A psychiatrist is given care of Rhoda Miller "real name 'AF 709'", a lifelike sophisticated but naïve android, which eventually learns how human society works and begins showing "or at least emulating" rudimentary emotions.
Exigius Twelve and a Half, an exoanthropologist from the planet Mars, becomes stranded on Earth after his one-man spaceship narrowly misses a NASA rocket plane and crashes near Los Angeles.... See full summary »
The romantic misadventures of Bob Collins, a suave, sophisticated bachelor and photographer operating in Hollywood, California. The show is centered around his womanizing ways with his models, and his sister's attempts to make him settle down.
Ann B. Davis,
A homely maid and a scarred ex-GI meet at the cottage where she works and where he was to spend his honeymoon prior to his accident. The two develop a bond and agree to marry, more out of ... See full summary »
Widower Steve Douglas raises three sons with the help of his father-in-law, and is later aided by the boys' great-uncle. An adopted son, a stepdaughter, wives, and another generation of sons join the loving family in later seasons.
Rhoda is an extremely sexy young woman living with womanizing Air Force shrink Bob McDonald. What Bob knows and the rest of the world does not is that Rhoda's real name is AF 709, and she is actually a sophisticated (yet naive) robot. Bob's job is to teach Rhoda how to be a "perfect" woman, and keep her identity secret from the world -- especially lecherous neighbor Peter. When actor Bob Cummings left the series in early 1965, his character was written out of the series, and Peter was given the duty of taking care of Rhoda.Written by
Marty McKee <email@example.com>
For years, most episodes of the series were thought to be lost, except for six episodes that survived. In fact all episodes existed until their 35mm masters were destroyed in the Northridge Earthquake of 1994. The 2012 DVD release features 12 episodes that have been obtained from various sources. See more »
Two versions of the opening credits exist. The first version, showing Newmar wearing a teddy, was rejected as too suggestive (according to the 2012 DVD release) and replaced with an alternate version with Rhoda more fully clothed. Although the 2012 DVD release uses the "fully clothed" version for all episodes, the versions of the episodes circulated online and in unofficial DVD/VHS releases use the teddy version of the credits. See more »
"My Living Doll" marked Bob Cummings' return to series television after a short-lived adventure-comedy series, "The New Bob Cummings Show", flopped in 1961. The veteran actor/light comedian, who had enjoyed a memorable film career (IT STARTED WITH EVE, KING'S ROW, SABOTEUR, DIAL 'M' FOR MURDER) without ever quite achieving 'superstar' status, had found, in television, the ideal medium for his likable persona. His second, best-known series, "The Bob Cummings Show" (later called "Love That Bob") offered a crew-cut, energetic Cummings as a fashion photographer with a roving eye and a family and friends who were always interfering with his love life. The success of the long-running comedy extended Cummings' career far beyond many of his contemporaries, and he hoped "My Living Doll" would achieve the same kind of magic.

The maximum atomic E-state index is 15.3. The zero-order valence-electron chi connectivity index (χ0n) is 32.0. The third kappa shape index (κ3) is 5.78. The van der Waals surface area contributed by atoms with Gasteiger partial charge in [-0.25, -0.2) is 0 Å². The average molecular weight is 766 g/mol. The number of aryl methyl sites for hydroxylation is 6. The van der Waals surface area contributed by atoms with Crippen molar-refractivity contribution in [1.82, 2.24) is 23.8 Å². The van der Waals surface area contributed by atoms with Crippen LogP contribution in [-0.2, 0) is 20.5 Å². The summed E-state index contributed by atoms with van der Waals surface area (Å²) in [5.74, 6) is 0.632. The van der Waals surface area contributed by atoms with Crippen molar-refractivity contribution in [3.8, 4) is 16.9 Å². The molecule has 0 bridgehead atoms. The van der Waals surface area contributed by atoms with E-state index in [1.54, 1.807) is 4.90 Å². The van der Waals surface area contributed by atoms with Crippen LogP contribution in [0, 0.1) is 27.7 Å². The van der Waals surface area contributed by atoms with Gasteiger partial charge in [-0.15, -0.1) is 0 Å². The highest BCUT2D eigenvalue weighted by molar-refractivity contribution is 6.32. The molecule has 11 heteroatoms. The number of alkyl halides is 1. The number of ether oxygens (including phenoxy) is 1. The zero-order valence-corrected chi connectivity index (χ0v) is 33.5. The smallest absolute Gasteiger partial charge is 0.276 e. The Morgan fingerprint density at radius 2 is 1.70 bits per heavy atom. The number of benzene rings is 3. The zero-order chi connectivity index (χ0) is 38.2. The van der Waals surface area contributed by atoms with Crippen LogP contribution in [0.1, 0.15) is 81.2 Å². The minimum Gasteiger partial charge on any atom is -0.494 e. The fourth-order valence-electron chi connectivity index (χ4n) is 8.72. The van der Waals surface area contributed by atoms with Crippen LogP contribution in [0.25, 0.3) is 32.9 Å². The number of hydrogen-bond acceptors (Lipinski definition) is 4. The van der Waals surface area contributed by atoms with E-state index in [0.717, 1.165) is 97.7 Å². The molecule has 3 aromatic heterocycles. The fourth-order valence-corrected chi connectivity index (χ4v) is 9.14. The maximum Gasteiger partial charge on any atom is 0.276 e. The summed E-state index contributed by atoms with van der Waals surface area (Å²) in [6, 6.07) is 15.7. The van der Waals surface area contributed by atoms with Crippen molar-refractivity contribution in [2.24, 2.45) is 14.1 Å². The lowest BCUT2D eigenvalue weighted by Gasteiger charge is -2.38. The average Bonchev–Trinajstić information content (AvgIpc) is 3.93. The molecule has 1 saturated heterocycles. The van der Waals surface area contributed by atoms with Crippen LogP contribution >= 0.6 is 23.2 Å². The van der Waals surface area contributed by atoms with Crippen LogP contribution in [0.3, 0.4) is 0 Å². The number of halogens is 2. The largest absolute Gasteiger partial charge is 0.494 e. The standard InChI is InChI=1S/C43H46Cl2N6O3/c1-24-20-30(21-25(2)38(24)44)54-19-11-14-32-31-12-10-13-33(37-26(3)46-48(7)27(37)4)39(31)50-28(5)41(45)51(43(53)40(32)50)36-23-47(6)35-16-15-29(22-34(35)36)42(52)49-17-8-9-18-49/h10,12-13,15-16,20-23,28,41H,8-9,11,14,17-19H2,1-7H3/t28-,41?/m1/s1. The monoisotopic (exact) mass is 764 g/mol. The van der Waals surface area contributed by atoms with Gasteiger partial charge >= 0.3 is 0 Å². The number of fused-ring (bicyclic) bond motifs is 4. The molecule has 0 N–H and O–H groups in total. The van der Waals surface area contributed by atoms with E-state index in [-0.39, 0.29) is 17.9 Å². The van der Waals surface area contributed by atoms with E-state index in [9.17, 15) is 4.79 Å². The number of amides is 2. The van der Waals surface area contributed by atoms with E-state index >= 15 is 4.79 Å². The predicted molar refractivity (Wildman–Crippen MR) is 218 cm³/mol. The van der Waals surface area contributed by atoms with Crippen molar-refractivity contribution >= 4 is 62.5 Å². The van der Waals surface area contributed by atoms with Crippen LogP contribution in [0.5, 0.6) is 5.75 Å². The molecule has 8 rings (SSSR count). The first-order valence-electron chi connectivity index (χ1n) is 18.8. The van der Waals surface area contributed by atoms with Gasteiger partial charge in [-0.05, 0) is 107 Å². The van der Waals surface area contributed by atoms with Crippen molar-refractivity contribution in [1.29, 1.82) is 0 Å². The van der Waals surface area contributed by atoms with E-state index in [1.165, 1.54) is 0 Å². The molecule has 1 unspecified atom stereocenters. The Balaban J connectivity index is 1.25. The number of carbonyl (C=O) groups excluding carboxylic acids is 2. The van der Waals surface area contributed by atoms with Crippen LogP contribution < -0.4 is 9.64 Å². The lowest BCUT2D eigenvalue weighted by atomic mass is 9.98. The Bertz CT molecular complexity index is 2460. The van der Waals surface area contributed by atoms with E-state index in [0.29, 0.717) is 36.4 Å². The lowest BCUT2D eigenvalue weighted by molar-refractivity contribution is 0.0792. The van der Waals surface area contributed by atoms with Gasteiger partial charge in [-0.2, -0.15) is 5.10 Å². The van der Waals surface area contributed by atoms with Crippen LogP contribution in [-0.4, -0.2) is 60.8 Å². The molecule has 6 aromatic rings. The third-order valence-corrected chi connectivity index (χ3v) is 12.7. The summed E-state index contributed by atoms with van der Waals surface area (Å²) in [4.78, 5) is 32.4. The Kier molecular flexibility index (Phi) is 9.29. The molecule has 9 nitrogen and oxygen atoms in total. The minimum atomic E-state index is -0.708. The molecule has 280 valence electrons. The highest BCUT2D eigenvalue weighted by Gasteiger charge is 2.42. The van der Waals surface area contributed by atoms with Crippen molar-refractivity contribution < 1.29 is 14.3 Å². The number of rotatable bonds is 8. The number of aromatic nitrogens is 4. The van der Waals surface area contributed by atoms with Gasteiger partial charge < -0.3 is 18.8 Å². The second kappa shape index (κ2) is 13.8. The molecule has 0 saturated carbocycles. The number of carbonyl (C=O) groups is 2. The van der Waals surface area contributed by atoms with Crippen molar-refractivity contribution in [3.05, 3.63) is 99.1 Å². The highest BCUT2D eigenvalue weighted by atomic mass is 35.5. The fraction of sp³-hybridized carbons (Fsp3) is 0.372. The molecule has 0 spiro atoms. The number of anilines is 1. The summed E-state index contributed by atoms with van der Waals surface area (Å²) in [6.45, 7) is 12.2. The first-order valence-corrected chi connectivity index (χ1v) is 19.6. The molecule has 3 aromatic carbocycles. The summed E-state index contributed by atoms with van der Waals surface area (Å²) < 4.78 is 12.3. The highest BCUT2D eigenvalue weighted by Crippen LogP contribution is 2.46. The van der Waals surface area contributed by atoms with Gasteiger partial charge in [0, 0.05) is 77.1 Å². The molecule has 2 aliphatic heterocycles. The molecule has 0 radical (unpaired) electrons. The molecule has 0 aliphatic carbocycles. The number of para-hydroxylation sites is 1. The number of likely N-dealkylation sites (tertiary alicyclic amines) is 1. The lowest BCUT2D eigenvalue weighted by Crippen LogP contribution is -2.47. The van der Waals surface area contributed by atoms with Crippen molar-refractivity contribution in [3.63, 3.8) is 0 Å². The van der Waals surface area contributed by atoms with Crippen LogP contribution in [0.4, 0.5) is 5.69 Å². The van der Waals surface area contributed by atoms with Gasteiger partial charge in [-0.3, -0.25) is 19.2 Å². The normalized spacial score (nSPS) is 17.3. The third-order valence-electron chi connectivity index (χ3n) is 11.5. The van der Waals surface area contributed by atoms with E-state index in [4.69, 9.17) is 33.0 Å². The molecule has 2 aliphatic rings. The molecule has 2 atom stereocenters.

In "My Living Doll", Cummings played Dr. Bob McDonald, a military psychiatrist assigned to 'train' a human-like robot (portrayed by the astonishingly sexy Julie Newmar, before her 'breakthrough' role as 'Catwoman' on "Batman"), for future space missions. Attempting to keep his 'project' a secret, as he teaches her how to be 'human', he develops an affection for her, although her literal compliance to his orders creates often embarrassing moments. Meanwhile, his hormonally-charged neighbor, Dr. Peter Robinson (played by Jack Mullaney, who made a career out of such roles) becomes smitten with Newmar, and her apparent willingness to do whatever he commands. Episodes would frequently involve Robinson's attempts to get McDonald 'out of the way' so he could share a romantic tryst with her.
While Cummings liked the initial premise of the series, he was not pleased with the one-dimensional direction the series was taking, and wanted to return the focus back to the doctor/'human' relationship between his character and Newmar. Producer Jack Chertok, who had achieved a major success with "My Favorite Martian", a year earlier, disagreed, however, believing the chemistry between Mullaney and Newmar had greater ratings potential than the 56-year old Cummings could provide (even if the actor's strict health regimen helped him maintain a youthful appearance). The series that was supposed to provide Cummings' 'comeback' role had moved his character into a decidedly 'supporting' part, and he quit the show.
With Mullaney now 'in charge' of the robot, however, the lecherous nature of his character had to be changed (maybe it would have worked on French television, but NEVER in America!), and the series quickly disappeared off the air.
The strange thing is, looking back on the short-lived series from a forty-year perspective, what remains in mind is neither Cummings nor Mullaney, but Julie Newmar, who was so devastatingly beautiful as the robot. Long after the silly plotlines were forgotten, her presence, sexy yet innocent, would linger on!
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